The jasmine tree shared my father everything; his agonies and anguishes, his thrill and ecstasy. Whenever he faced a problem or the ghost of sadness found its way to his heart, he sat underneath it looking at it as if venting his burden; it could alleviate his melancholy with a graceful shake of its branches. Even when he felt happy and exited, he never forgot his tree and shared those moments with it, picking its flowers, smelling them and giving them to us saying: “Smell; smell the jasmine, really its odour can heal the sick heart.”

In fact the jasmine tree was not ours, it was our neighbours’ but most of its lush branches were leaning on the wall of our veranda as if it was going to hug someone and whisper something in his ear or like a languid jaded lady who leaned on that wall to take a pause and catch her breaths. It was sowed twenty years ago or thereabouts by a beautiful woman named Yasmine; she was my father’s cousin who lived just next to him; there was a wall that separated their houses but a destiny that separated their lives. Both of Yasmine and my father grew up and with them grew a seed was planted in their hearts since their childhood and bloomed in a beautiful flower in the spring of their life, its name was love. Both of them opened their hearts on the love of the other one like the boys and the girls of that time who didn't find a shelter but in their cousins’ hearts.
Yasmine sprouted into a beautiful flower to become the desire of many hands who longed to pick it, but my father was the winner, or as he thought, for he dared one day and asked his father to ask Yasmine’s hand for him. Things went just like love had decided and Yasmine was deemed to be my father’s future wife, but fate, as he is always the enemy of love, poked its nose to mar the beautiful dream and kill the baby in its gestation; an affair of heritage separated the two lovers and raised a war between their families. After that, my father and Yasmine couldn't see each other except when a coincidence drew a meeting for them.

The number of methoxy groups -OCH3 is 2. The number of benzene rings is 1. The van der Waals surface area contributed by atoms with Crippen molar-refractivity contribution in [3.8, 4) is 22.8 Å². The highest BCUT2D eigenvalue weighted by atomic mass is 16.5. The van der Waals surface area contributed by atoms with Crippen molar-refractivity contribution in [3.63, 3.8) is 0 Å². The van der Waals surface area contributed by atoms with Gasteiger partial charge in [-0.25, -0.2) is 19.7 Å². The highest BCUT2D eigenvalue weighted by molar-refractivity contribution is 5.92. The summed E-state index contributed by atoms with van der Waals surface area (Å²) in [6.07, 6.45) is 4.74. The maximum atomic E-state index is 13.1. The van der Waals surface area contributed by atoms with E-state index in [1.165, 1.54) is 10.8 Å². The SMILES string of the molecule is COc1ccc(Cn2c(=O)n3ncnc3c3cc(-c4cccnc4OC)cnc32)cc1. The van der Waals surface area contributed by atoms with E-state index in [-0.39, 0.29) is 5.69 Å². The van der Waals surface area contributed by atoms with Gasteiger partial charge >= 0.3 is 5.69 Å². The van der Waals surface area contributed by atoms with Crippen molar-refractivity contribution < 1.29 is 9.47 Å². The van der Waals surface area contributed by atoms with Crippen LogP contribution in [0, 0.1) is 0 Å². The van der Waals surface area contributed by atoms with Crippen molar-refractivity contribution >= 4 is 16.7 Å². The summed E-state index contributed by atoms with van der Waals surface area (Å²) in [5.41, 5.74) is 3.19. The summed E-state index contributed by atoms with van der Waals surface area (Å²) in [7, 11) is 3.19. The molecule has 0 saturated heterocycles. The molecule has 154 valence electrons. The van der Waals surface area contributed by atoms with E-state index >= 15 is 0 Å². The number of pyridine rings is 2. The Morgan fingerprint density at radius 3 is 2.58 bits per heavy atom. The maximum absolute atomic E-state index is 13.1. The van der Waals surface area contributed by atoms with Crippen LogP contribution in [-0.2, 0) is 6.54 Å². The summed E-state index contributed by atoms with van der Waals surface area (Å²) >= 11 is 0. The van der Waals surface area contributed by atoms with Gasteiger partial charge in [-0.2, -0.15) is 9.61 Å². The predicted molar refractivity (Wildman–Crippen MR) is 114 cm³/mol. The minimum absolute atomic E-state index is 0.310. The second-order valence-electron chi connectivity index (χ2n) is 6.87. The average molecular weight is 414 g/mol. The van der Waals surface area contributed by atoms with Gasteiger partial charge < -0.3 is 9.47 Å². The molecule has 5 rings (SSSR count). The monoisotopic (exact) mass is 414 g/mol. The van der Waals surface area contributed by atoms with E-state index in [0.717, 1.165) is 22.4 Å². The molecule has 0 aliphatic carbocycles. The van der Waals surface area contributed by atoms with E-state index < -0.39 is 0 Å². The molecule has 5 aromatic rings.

Yasmine was married from the first man he was proposed to her and my father from the first woman; my mother, his mother chose for him. But, at least for my father, that beautiful flower didn't wither; it stayed growing inside that blessed ground of his heart. For that my father was enchanted by that tree; it reminded him by the first and maybe the last woman invaded his heart, and for that he used to say “Smell the jasmine, it cures the sick heart,” he meant his heart and the solely woman who had the curative power to cure his anguishes.